• In postmenopausal women with documented heart disease (n = 2,763, average age 66.7 years), in a controlled clinical trial of secondary prevention of cardiovascular disease (Heart and Estrogen/Progestin Replacement Study [HERS]), treatment with daily CE (0.625 mg) plus MPA (2.5 mg) demonstrated no cardiovascular benefit. During an average follow-up of 4.1 years, treatment with CE plus MPA did not reduce the overall rate of CHD events in postmenopausal women with established coronary heart disease. There were more CHD events in the CE plus MPA-treated group than in the placebo group in year 1, but not during the subsequent years. Two thousand, three hundred and twenty-one (2,321) women from the original HERS trial agreed to participate in an open-label extension of HERS, HERS II. Average follow-up in HERS II was an additional 2.7 years, for a total of 6.8 years overall. Rates of CHD events were comparable among women in the CE plus MPA group and the placebo group in HERS, HERS II, and overall.

Venous Thromboembolism

  • In the WHI estrogen plus progestin substudy, a statistically significant 2-fold greater rate of VTE (DVT and pulmonary embolism [PE]) was reported in women receiving daily CE (0.625 mg) plus MPA (2.5 mg) compared to women receiving placebo (35 versus 17 per 10,000 women-years). Statistically significant increases in risk for both DVT (26 versus 13 per 10,000 women-years) and PE (18 versus 8 per 10,000 women-years) were also demonstrated. The increase in VTE risk was demonstrated during the first year and persisted. Should a VTE occur or be suspected, estrogen plus progestin therapy should be discontinued immediately.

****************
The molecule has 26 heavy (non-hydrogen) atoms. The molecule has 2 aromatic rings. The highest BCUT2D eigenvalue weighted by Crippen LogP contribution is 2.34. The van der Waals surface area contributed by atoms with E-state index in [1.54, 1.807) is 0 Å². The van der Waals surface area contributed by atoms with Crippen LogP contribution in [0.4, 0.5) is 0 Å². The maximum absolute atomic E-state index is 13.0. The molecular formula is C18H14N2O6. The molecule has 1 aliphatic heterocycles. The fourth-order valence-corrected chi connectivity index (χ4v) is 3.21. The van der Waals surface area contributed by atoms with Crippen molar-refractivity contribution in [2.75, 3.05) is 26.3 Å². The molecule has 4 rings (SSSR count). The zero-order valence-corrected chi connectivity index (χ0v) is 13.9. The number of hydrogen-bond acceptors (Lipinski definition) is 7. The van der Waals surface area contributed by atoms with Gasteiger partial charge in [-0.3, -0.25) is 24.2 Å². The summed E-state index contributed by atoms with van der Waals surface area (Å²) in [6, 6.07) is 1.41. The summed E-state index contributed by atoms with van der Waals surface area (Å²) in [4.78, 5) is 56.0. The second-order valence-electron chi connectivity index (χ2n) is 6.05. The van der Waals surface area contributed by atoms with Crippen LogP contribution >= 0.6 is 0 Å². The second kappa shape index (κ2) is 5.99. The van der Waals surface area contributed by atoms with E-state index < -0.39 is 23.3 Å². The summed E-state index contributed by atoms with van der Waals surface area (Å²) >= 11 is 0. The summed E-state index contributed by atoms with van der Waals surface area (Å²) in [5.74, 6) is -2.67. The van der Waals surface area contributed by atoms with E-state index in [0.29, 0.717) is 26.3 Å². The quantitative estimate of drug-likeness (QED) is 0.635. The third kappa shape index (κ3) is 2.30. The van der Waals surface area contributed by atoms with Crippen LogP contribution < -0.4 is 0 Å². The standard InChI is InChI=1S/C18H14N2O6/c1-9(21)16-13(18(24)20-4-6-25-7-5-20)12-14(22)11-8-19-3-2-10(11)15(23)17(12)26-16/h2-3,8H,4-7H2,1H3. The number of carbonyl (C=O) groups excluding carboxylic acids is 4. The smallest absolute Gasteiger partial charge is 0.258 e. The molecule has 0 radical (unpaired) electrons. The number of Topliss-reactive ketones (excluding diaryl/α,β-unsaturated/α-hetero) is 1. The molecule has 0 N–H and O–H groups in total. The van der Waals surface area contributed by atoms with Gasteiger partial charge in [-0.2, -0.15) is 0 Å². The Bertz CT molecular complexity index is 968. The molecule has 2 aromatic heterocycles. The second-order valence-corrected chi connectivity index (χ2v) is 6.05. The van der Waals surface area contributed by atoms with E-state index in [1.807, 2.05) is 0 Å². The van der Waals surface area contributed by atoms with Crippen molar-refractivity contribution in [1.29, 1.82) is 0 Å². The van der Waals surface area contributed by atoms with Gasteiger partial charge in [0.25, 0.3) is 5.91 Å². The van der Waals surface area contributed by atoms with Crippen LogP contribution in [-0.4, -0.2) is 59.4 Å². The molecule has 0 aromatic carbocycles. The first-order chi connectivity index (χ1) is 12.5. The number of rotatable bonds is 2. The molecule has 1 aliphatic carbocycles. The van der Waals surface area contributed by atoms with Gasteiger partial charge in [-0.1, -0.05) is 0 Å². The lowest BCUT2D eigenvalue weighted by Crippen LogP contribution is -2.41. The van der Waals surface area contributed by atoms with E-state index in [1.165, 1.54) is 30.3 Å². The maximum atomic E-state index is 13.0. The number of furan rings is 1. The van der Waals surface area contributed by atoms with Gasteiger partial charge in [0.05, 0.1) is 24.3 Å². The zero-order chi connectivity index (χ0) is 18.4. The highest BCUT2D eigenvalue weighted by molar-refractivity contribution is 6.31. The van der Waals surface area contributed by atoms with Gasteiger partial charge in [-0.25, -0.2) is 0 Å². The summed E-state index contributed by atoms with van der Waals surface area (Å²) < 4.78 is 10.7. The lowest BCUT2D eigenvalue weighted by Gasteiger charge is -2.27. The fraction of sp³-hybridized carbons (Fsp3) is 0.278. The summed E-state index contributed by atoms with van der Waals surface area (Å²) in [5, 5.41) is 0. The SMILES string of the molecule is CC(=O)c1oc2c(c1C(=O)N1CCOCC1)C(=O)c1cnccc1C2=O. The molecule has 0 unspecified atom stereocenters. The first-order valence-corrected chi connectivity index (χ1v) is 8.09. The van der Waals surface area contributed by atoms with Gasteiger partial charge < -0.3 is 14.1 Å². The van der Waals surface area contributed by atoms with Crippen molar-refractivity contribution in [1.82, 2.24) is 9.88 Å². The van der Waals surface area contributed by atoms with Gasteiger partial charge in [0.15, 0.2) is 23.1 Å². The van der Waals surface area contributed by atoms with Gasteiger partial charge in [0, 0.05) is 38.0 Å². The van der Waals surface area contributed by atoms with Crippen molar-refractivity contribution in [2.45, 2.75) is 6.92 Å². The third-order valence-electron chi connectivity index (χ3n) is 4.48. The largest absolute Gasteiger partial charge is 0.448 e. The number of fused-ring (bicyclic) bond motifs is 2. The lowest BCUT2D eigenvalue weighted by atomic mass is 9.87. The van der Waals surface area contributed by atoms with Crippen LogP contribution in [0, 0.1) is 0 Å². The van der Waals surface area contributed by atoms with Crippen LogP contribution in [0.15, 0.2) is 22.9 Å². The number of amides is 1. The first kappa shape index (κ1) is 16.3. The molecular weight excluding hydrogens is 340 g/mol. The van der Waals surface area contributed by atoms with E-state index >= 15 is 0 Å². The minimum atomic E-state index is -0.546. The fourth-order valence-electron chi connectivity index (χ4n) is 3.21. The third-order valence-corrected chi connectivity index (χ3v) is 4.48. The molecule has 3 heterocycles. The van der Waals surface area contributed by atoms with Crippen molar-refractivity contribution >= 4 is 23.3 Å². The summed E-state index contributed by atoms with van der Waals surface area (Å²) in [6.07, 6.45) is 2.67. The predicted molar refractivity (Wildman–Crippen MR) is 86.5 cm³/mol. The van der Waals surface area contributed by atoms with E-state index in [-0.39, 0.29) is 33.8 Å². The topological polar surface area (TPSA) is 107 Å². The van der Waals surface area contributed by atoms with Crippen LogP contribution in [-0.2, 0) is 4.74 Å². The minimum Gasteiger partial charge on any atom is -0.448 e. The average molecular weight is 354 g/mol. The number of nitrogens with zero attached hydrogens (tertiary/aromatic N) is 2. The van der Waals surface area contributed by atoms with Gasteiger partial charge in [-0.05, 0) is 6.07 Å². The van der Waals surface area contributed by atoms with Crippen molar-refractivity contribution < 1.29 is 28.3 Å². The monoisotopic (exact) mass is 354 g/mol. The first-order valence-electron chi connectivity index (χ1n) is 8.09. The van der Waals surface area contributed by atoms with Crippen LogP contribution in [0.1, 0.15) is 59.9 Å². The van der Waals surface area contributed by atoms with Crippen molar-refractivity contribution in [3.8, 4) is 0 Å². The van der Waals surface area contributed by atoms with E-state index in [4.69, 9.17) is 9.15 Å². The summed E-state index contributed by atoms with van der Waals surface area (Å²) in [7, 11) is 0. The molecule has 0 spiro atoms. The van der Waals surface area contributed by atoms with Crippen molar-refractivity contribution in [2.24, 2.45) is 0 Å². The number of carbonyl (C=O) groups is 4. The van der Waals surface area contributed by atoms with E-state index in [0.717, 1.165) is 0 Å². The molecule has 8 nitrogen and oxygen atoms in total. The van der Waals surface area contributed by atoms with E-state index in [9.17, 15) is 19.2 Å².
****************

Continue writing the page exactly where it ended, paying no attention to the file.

• If feasible, estrogens with progestins should be discontinued at least 4 to 6 weeks before surgery of the type associated with an increased risk of thromboembolism, or during periods of prolonged immobilization.

Malignant neoplasms

Breast Cancer

  • The most important randomized clinical trial providing information about breast cancer in estrogen plus progestin users is the Women's Health Initiative (WHI) substudy of daily CE (0.625 mg) plus MPA (2.5 mg). After a mean follow-up of 5.6 years, the estrogen plus progestin substudy reported an increased risk of invasive breast cancer in women who took daily CE plus MPA. In this substudy, prior use of estrogen-alone or estrogen plus progestin therapy was reported by 26 percent of the women. The relative risk of invasive breast cancer was 1.24 (95 percent nCI, 1.01-1.54), and the absolute risk was 41 versus 33 cases per 10,000 women-years, for CE plus MPA compared with placebo.